Irony of the Year
This post follows on from the "quote of the day" post scheduled to appear two minutes before this one, and which refers to Basil Hume's statement about how everyone can tell you something special about the nature of God.
A huge irony which struck me this week is that of all the response I saw to the disgrace of Basil Hume's successor as the most senior Catholic churchman in Britain, the response which most exemplified Christian forgiveness came from an outspoken atheist.
I was horrified by the news of Keith O'Brien's disgrace. The gap between what he said and what he did was wrong in itself and will undoubtedly have done great damage both to his own church and other churches, and brought unfair opprobrium on others who do not deserve it.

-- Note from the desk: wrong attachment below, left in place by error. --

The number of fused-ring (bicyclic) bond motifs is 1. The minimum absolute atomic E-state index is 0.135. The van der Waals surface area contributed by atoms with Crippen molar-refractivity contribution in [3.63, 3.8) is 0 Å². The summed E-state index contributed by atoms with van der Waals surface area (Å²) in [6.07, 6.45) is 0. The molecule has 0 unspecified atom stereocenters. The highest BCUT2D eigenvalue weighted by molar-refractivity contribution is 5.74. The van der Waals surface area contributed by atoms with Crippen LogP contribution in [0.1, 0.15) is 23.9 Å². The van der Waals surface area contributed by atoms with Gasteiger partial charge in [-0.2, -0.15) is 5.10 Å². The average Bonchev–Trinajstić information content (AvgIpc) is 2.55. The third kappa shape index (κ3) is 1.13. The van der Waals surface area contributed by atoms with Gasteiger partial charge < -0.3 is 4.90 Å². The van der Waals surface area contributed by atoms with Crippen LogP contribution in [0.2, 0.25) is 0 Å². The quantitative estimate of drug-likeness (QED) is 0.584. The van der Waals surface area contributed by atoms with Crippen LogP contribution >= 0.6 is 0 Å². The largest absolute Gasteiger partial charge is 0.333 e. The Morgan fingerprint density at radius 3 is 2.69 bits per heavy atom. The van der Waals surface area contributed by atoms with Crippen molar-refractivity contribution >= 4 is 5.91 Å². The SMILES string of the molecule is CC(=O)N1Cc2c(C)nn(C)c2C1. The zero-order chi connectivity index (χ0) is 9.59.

Matthew Parris wrote an article in the Spectator which began as follows:
"Were you to try to identify the sort of journalist least likely to feel sympathy for Keith O’Brien, I suppose you’d place near the top of your list a columnist who was (a) an atheist, (b) especially allergic to the totalitarian mumbo-jumbo of the Roman Catholic church, (c) gay, and (d) a strong supporter of the coalition government’s plans for same-sex marriage.
If so, this columnist regrets to disappoint."
You can read Matthew's article here. Whatever you think about religion, Jesus set out a principle which is worth always trying to remember, of drawing a distinction in which you hate the wrongdoing itself while trying to love and forgive the person who committed it. I don't know whether Matthew Parris had picked up the irony of this, but self-declared atheist though he may be his post exemplified the value which Jesus was trying to teach, particularly when he stopped a lynch mob from stoning to death a woman who had been caught committing adultery by telling them "Let he who is without sin cast the first stone." And when nobody could throw that first stone, he said to the woman "Has nobody condemned you? Then neither do I condemn you. Go and sin no more."